idobi writer Alexa Gallo sat down with Chad Moses from To Write Love On Her Arms at South By So What to find out more about the organization, expand on their Fears vs. Dreams campaign, and how they hope to spread their message.
Tell us about yourself and your involvement with To Write Love On Her Arms.
My name is Chad and I work in music and events for To Write Love On Her Arms. TWLOHA started back in 2006 and I’ve been with them since May 2008, so almost 6 years now.
For those unfamiliar, explain what To Write Love On Her Arms is.
We’re a non-profit organization that is out there to present hope and find help for people who are suffering with depression, addiction, self-injury, and suicide. We’re out there to encourage, inspire, inform and also to invest financially in avenues for treatment and recovery.
The organization has built a rather large community for itself over the years. How do you go about spreading the message of TWLOHA?
You can boil down all of our action into trying to address the question, “Why are people not asking for help?” It’s not because people aren’t struggling right now, because you can probably think of a half dozen people who are fighting their own battles day to day. People don’t ask for help because they either don’t know they’re allowed to ask for help or don’t know who to ask for help. All of our programs – whether it’s working in colleges, high schools, live music events, or building a presence online — are about meeting people where they feel most comfortable and encouraging a conversation. We’re not trying to convince people that these issues are real, but to build a better bridge for people that are looking for help and that’s always going to start with a conversation. Today we’ve been able to respond to over 180,000 messages through email, MySpace, Facebook, and Twitter. That’s 180,000 people who at one point were looking to connect with someone else – oftentimes saying they sat down with a counselor or joined a group, finding these points of connection for help.
You’re out on the road right now promoting the Fears Vs. Dreams campaign; tell us more about that.
Our Fears Vs. Dreams campaign has been one incredible example of continuing that conversation. A few years back at South By So What and on to today we’ve been asking people, “What’s your biggest fear? And what’s your greatest dream?” The idea is that these are things that drive us in different ways and define us in some ways, but so rarely do we take the time to think about it or even discuss it. This is a way to get it down on paper and show that we are far more connected than we are separated. The beauty of this project is that over time a lot of these fears and dreams start to sound really similar and helps show that you’re not alone.
What would you say your biggest fear and greatest dream is?
My biggest fear is that I’ll let down those closest to me – my friends or family or fiancÃ©. Not that it would make me any less of a person, but these are people I really value and want to make proud. My biggest dream is that I’d be able to thank everyone personally who has helped me on my journey towards recovery. I can’t think of anything better than that.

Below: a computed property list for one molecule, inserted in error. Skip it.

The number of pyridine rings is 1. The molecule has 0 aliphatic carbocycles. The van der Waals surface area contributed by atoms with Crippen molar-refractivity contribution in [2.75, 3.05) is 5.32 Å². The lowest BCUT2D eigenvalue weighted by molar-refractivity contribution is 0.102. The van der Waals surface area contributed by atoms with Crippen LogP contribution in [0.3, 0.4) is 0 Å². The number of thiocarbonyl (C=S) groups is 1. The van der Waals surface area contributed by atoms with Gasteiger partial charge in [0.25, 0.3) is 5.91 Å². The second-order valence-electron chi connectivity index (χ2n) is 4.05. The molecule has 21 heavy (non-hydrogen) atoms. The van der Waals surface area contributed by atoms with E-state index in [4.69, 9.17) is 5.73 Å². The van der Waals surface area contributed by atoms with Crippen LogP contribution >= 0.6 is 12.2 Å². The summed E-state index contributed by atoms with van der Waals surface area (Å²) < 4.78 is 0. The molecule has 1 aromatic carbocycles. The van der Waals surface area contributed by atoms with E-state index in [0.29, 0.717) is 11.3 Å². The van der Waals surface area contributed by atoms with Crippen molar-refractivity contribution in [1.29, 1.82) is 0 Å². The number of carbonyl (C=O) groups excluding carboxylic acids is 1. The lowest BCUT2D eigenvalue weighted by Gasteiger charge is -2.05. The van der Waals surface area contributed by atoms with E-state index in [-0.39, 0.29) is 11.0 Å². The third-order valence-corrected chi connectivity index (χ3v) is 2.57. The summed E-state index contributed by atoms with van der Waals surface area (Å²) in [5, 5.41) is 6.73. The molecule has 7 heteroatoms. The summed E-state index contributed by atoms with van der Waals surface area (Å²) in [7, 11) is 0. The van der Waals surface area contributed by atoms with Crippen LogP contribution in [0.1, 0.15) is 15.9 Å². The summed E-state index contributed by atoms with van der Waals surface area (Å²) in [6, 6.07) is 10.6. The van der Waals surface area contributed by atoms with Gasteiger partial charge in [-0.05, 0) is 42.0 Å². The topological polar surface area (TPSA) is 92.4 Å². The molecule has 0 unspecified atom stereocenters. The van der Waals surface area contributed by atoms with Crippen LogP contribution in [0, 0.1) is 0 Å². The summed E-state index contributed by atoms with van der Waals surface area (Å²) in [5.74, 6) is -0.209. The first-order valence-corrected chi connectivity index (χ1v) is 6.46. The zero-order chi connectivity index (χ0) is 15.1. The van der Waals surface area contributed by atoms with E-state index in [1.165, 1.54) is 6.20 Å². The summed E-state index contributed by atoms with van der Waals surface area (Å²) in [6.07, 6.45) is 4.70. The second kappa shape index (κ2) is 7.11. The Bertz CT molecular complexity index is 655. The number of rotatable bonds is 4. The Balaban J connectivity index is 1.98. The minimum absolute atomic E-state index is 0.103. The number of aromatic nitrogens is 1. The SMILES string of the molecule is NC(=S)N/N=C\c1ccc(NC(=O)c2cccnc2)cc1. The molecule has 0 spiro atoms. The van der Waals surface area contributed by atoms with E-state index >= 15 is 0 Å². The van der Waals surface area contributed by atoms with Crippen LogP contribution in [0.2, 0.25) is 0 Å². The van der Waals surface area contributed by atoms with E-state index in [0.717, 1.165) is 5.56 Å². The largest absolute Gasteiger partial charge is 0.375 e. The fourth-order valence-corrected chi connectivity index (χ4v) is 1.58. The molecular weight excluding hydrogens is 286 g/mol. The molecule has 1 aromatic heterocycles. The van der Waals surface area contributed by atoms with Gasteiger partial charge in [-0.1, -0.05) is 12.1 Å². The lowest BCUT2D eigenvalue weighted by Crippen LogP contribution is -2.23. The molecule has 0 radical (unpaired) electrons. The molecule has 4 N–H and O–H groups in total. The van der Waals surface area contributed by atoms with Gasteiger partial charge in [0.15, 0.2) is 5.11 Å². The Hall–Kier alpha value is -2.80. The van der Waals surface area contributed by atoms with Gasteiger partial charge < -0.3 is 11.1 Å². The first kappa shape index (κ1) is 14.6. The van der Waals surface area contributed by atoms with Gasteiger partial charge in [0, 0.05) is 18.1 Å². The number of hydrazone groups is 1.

Is there anything that sticks out in your mind that people have told you while filling out the Fears Vs. Dreams cards?
One of the benefits of being part of this organization is that you’re able to revisit the same places and go to the same festivals year after year. I’ve been able to see people write their fears and dreams three or four times now and being able to see the subtle changes in that. A few years back one woman said [her fear was] she wouldn’t get to two weeks of sobriety and then I met her again later and her biggest fear changed to that she wouldn’t get to two years of sobriety. It’s just one of those earth-shrinking moments that this campaign may have been her biggest asset in moving forward in her own recovery. I doubt she’s the only one that’s felt that way with this or with this organization, and it really does shrink this world down and you get to see that this is all made up of individuals.
To Write Love On Her Arms obviously has a very clear long-term goal, but what is a short-term goal the organization hopes to accomplish within the next year or so?
Every year we’re kind of pushing the boundaries on trying to be more places with more people, in more magazines, and at more music festivals. The goal of the year is to keep this going. We’ve established that To Write Love On Her Arms is not a trend – if it was we wouldn’t have made it to eight years. The hope is that we can continue to further that conversation. We’re talking to people who found out about us when they were 13 and are now 21. So what does it look like to grow with our audience but to start a conversation with a brand new class of kids coming through? This isn’t just for the 2000s era rock ‘n’ roll kid but this is growing into something way better. It’s a point of connection that has already gone beyond what we could dream or imagine. Our goal is to continue having these conversations next month, next year, next decade.
What’s coming up for the organization the rest of the year? Where will people be able to find TWLOHA?
South By So What represents the start to the 2014 festival season. We have big plans coming up for Vans Warped Tour, which we’re very excited about. We’ll also be at eight or nine other music festivals and waiting to hear back from another six. It’s going to be an awesomely crazy and busy summer.